• suemullennh

Rail to Minimum Wage

Updated: Nov 2, 2020

What a beautiful weekend, Bedford! Shout out to our newly graduated BHS seniors. I hope you take all of your talent, your energy and your idealism right out into the big old world and do great things. Work hard, make a difference, and don't forget where you came from. Congratulations! Truly, the best is yet to come.

Meanwhile, it was a busy week in Concord. The week long celebration of the State House Bi-Centennial was so much fun! Watching the Supreme Court hear oral arguments was fascinating. Viewing the original Declaration of Independence given to NH in 1776 was awe inspiring, and doing the people's work in the oldest continuous chamber in the country filled me with reverence once again.

On the legislative front, we considered 44 bills.

Some, like SB 82 which guarantees breakfast to students who qualify for free lunch, SB 39 that makes affordable mortgages accessible to veterans, active duty military and qualifying families, and SB 246 which strengthens background checks for day care workers, residential staff and child placement agencies went through on a voice vote with strong support on both sides of the aisle.

Others required much discussion and sometimes debate. The following noteworthy bills passed on the House floor and will be headed to the Governor:

SB 156 which limits political contributions by LLC owners

SB 289 which safeguards 175 million federal dollars for health and human services

SB 10 which raises the minimum wage to $10 in 2020 and $12 in 2021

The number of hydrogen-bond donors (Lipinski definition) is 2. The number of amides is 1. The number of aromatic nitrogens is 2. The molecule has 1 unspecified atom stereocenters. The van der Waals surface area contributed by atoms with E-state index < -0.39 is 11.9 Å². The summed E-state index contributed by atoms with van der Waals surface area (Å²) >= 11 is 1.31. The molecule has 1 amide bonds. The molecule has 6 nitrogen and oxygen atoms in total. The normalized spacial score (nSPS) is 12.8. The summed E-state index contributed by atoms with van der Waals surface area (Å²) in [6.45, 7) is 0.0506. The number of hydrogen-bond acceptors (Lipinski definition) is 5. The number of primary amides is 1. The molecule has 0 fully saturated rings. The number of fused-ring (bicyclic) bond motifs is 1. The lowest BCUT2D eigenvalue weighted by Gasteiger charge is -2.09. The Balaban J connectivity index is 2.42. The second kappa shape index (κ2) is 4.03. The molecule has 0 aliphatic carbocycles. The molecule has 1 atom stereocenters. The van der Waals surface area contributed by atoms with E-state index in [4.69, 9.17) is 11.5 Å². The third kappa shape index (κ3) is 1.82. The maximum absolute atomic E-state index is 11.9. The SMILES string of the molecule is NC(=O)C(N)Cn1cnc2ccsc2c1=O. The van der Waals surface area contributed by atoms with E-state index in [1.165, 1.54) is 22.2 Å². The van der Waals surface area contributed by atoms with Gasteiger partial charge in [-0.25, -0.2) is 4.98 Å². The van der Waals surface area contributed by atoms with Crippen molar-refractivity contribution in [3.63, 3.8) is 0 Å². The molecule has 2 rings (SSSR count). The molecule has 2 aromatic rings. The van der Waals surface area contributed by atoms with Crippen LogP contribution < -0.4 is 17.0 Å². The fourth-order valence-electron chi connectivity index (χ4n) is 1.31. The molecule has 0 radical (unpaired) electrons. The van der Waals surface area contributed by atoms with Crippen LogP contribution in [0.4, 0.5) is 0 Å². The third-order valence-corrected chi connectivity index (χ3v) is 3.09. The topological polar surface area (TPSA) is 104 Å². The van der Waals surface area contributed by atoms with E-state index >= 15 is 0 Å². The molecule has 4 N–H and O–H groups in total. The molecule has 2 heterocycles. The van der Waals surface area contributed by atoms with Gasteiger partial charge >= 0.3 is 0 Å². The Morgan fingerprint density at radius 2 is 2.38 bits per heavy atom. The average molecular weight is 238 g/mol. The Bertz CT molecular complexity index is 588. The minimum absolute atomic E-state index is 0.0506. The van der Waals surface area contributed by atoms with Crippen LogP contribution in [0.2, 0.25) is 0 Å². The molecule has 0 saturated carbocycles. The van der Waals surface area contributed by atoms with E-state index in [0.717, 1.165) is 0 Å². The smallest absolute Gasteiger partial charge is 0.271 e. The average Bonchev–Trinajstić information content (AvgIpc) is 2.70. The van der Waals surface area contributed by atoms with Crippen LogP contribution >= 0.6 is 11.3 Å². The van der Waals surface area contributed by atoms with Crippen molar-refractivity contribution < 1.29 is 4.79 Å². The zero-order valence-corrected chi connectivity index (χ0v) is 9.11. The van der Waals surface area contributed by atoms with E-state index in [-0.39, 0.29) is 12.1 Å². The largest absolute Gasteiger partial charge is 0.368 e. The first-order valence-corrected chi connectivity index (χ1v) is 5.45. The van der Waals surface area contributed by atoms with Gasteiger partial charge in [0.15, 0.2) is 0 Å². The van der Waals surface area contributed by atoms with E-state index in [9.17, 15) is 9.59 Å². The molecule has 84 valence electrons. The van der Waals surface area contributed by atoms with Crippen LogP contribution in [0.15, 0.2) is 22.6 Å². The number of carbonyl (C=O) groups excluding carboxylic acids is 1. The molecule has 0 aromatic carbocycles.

SB 263 which extends non-discrimination law to schools

SB 290 which safeguards health insurance coverage for Medicaid recipients, if our new work requirements disqualify more than 500 participants, and

SB 241 which is the bill I struggled with the most this week. This is the bill that authorizes the development of plans for the capital rail project. Supporters see this as a critical need and one of the necessary components of retaining young people for a vibrant workforce. Opponents are justifiably concerned about the costs associated with the ongoing operations and point to states that have had to subsidize public rail service. I understand both arguments. In the end, it was the voices of young representatives, Republican and Democrat, who convinced me to support this planning phase. If their predictions come true, then this will be game changing for business and industry. Once the plans and estimated costs are in, we may or may not have reason to revisit the final decision. I'm not afraid of change, but we certainly are going to need to take a look at how this effects struggling families, older adults and non-riders. Stay tuned to see if the Governor give his seal of approval to move forward.

Hoping you are all soaking up the glorious warmth and bountiful blooming! Thanks in advance for reading this, and as always, if you have specific questions or concerns, you can always reach me at sue.mullen@leg.state.nh.

I'll be back next week! sm

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